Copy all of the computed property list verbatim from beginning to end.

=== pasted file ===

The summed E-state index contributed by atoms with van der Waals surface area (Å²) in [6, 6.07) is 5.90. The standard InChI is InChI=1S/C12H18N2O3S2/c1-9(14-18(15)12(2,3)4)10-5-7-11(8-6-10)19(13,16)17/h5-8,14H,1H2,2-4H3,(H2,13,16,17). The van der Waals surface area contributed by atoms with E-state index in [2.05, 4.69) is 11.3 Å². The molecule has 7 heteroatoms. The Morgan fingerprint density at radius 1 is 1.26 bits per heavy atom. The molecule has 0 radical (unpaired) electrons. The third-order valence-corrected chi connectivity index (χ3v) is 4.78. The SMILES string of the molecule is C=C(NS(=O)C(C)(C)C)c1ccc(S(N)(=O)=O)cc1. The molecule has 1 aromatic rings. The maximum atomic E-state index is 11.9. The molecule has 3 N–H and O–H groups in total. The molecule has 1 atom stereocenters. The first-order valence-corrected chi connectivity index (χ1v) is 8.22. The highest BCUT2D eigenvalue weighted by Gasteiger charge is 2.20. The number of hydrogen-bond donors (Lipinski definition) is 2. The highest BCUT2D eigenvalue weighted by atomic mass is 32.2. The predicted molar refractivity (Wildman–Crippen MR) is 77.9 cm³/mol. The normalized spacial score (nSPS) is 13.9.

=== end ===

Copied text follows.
The summed E-state index contributed by atoms with van der Waals surface area (Å²) in [6, 6.07) is 5.90. The standard InChI is InChI=1S/C12H18N2O3S2/c1-9(14-18(15)12(2,3)4)10-5-7-11(8-6-10)19(13,16)17/h5-8,14H,1H2,2-4H3,(H2,13,16,17). The van der Waals surface area contributed by atoms with E-state index in [2.05, 4.69) is 11.3 Å². The molecule has 7 heteroatoms. The Morgan fingerprint density at radius 1 is 1.26 bits per heavy atom. The molecule has 0 radical (unpaired) electrons. The third-order valence-corrected chi connectivity index (χ3v) is 4.78. The SMILES string of the molecule is C=C(NS(=O)C(C)(C)C)c1ccc(S(N)(=O)=O)cc1. The molecule has 1 aromatic rings. The maximum atomic E-state index is 11.9. The molecule has 3 N–H and O–H groups in total. The molecule has 1 atom stereocenters. The first-order valence-corrected chi connectivity index (χ1v) is 8.22. The highest BCUT2D eigenvalue weighted by Gasteiger charge is 2.20. The number of hydrogen-bond donors (Lipinski definition) is 2. The highest BCUT2D eigenvalue weighted by atomic mass is 32.2. The predicted molar refractivity (Wildman–Crippen MR) is 77.9 cm³/mol. The normalized spacial score (nSPS) is 13.9.